Democrats, including some Biden administration officials, are reportedly so concerned about Vice President Kamala Harris’ missteps that they don’t believe she could beat a Republican in 2024 if she were to be the nominee — even if her opponent was former President Trump.
Democrats close to the White House told Axios they’re concerned about Harris’ mishandling of politically sensitive issues and "political tone deafness," the outlet reported Friday.
The vice president was widely panned by the right for her monthslong refusal to visit the southern border after she was designated to run point on the migrant surge.
One liberal operative told Axios that most Democrats aren’t saying, "'Oh, no, our heir apparent is f---ing up, what are we gonna do?" but instead think "Oh, she’s f---ing up, maybe she shouldn't be the heir apparent.'"
Biden aides still believe the he will be the nominee in 2024 but realize the president would be 81 when seeking reelection. Harris, the first Black and Asian woman to hold the vice presidency, would be a shoo-in for the nomination if Biden stepped aside.
Several recent reports have detailed tensions between the West Wing and the vice president's office and communication issues and distrust between aides and senior officials on Harris’ team.
White House chief of staff Ron Klain said the commander in chief and the vice president are in lockstep.
"The president's trust and confidence in her is obvious when you see them in the Oval Office together," he told Axios.
Biden senior adviser Cedric Richmond described reports of tensions and mistrust as "a whisper campaign designed to sabotage [Harris]."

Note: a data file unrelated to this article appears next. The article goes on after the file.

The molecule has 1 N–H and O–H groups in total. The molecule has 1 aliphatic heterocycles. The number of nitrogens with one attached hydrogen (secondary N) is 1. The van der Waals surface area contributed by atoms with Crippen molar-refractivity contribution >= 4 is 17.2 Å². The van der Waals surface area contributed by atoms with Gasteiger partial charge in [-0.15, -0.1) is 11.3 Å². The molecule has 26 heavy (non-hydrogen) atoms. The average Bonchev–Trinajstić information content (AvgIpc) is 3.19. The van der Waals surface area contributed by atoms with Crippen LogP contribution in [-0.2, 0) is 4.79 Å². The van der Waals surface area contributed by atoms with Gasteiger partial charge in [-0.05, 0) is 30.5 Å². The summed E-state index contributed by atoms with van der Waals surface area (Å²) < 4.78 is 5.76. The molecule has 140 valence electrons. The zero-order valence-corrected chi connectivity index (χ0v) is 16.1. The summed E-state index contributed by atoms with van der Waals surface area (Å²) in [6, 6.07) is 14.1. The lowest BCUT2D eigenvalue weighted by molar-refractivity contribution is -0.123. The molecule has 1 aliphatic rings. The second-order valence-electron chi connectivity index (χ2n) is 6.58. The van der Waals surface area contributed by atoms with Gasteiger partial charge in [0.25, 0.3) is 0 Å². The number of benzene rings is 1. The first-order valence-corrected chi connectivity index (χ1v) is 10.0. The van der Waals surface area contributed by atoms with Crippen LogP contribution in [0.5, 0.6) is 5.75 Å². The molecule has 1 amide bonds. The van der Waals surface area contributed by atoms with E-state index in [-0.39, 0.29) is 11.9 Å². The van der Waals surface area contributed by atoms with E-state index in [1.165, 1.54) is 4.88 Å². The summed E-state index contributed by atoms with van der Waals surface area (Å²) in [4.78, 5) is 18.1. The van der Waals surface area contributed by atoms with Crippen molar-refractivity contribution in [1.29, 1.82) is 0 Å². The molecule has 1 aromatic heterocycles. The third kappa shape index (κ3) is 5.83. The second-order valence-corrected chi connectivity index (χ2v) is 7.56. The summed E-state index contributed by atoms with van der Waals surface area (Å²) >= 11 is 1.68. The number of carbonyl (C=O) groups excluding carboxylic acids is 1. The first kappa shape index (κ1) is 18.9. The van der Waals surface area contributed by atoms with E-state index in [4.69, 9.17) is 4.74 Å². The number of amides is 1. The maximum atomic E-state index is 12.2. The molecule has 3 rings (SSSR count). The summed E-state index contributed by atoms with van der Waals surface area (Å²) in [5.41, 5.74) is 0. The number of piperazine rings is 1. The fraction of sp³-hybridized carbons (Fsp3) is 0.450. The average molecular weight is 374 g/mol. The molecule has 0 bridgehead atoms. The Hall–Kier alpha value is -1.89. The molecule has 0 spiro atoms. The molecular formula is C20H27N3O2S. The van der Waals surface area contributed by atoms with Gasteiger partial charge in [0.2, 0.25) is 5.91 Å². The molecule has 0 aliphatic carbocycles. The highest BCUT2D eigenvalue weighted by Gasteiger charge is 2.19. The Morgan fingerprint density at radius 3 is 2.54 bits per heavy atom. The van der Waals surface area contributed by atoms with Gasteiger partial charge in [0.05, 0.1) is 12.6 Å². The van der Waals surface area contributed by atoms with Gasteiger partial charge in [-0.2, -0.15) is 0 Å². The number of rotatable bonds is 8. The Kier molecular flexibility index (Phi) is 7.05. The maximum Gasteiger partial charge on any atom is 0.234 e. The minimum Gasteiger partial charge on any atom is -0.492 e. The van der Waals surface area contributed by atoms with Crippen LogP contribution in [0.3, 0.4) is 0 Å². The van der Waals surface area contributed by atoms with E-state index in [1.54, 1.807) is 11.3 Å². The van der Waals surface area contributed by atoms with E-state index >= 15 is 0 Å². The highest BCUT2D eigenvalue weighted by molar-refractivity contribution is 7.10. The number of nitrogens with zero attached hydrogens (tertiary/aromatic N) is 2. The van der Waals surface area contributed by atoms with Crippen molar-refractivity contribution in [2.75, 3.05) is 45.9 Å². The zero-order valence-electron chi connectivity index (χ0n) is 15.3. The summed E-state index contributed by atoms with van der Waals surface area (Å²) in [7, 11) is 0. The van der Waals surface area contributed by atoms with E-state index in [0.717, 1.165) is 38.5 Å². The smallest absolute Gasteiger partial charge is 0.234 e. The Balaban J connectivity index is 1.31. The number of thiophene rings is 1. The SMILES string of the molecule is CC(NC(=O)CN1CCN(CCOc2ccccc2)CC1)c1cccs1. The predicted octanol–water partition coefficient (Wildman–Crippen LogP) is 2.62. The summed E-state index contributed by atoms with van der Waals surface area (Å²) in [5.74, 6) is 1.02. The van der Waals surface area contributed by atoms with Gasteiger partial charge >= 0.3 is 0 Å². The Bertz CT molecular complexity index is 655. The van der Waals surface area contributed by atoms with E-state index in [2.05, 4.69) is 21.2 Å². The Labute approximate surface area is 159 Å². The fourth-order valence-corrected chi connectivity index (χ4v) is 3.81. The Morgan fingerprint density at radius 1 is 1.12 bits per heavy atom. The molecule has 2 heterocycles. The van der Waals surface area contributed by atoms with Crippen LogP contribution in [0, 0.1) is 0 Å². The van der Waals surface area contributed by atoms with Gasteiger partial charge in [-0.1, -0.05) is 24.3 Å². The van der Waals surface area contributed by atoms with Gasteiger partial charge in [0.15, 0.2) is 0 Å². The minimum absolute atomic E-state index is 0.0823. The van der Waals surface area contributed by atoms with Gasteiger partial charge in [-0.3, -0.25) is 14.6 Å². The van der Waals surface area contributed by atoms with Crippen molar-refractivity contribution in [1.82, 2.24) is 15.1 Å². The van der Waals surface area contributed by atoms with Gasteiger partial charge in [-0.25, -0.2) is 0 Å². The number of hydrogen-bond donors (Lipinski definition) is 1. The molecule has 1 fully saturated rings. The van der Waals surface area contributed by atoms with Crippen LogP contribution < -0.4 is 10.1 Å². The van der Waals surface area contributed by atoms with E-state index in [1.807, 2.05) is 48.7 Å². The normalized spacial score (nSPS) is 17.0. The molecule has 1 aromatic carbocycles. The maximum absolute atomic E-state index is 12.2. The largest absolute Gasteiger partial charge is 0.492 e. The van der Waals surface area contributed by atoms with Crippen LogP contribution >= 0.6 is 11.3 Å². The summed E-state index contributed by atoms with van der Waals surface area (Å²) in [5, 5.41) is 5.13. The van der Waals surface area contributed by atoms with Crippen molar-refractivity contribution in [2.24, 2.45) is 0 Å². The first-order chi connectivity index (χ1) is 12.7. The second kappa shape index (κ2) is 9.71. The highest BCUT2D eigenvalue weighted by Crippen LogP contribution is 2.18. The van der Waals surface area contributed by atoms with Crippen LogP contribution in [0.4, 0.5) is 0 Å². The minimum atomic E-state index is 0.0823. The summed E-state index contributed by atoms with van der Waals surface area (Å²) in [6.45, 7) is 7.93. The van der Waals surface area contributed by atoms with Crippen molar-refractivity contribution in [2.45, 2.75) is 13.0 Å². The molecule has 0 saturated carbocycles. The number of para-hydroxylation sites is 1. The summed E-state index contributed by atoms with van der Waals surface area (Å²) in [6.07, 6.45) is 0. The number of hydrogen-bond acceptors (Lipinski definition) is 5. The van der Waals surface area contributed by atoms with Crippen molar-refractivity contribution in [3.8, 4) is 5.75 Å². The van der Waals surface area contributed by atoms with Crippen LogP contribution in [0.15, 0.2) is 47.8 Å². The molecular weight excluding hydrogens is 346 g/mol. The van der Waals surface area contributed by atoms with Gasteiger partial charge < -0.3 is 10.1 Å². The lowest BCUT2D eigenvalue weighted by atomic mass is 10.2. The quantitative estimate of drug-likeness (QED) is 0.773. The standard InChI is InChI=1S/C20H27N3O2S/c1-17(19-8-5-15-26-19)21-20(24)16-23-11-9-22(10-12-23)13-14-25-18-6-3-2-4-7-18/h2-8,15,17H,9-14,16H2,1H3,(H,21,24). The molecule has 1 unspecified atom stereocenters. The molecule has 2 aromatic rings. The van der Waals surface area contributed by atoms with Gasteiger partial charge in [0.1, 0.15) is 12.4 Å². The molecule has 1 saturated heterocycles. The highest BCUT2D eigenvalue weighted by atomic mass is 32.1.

The vice president's office could not immediately be reached by Fox News for further comment.
Some Biden officials feel Harris is getting bad advice from her press shop and think it's telling that she's lost two senior aides and a digital director.
Much of the criticism was directed at Harris' chief of staff Tina Flournoy, who aides claimed has limited access to Harris and contributed to a culture "where ideas are ignored or met with harsh dismissals and decisions are dragged out," according to a Politico report, citing interviews with 22 current and former aides.
Apparent concerns over Flournoy’s leadership were echoed in a report from CNBC. The outlet reported Harris’ chief of staff had "effectively shut out" some of the vice president’s allies in politics and business, including top donors.
Axios reported that Flournoy months ago had sat on a request from Forbes to feature Harris in its first "50 over 50" issue, what was sure to be glowing coverage, and the West Wing had to intervene to get an answer for Forbes, according to a source familiar. An aide said that Flournoy was simply nailing down the details. The publication ultimately did feature the VP.